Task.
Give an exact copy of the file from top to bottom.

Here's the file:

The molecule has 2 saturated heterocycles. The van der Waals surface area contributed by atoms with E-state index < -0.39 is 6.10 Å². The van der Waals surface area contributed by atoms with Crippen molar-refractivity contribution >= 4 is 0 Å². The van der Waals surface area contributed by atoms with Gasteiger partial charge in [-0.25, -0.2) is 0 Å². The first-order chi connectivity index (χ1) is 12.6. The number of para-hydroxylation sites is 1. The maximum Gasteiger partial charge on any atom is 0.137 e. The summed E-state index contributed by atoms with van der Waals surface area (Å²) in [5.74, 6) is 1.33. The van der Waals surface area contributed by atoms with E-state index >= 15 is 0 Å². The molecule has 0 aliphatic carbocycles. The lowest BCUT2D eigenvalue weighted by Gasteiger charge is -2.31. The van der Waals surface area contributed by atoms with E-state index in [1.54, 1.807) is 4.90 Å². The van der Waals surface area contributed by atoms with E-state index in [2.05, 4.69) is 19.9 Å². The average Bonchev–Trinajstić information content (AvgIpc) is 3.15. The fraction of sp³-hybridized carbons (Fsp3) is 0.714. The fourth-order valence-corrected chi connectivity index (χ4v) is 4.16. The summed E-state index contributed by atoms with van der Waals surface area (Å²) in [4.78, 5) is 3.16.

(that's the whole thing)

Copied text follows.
The molecule has 2 saturated heterocycles. The van der Waals surface area contributed by atoms with E-state index < -0.39 is 6.10 Å². The van der Waals surface area contributed by atoms with Crippen molar-refractivity contribution >= 4 is 0 Å². The van der Waals surface area contributed by atoms with Gasteiger partial charge in [-0.25, -0.2) is 0 Å². The first-order chi connectivity index (χ1) is 12.6. The number of para-hydroxylation sites is 1. The maximum Gasteiger partial charge on any atom is 0.137 e. The summed E-state index contributed by atoms with van der Waals surface area (Å²) in [5.74, 6) is 1.33. The van der Waals surface area contributed by atoms with E-state index >= 15 is 0 Å². The molecule has 0 aliphatic carbocycles. The lowest BCUT2D eigenvalue weighted by Gasteiger charge is -2.31. The van der Waals surface area contributed by atoms with E-state index in [1.54, 1.807) is 4.90 Å². The van der Waals surface area contributed by atoms with E-state index in [2.05, 4.69) is 19.9 Å². The average Bonchev–Trinajstić information content (AvgIpc) is 3.15. The fraction of sp³-hybridized carbons (Fsp3) is 0.714. The fourth-order valence-corrected chi connectivity index (χ4v) is 4.16. The summed E-state index contributed by atoms with van der Waals surface area (Å²) in [4.78, 5) is 3.16.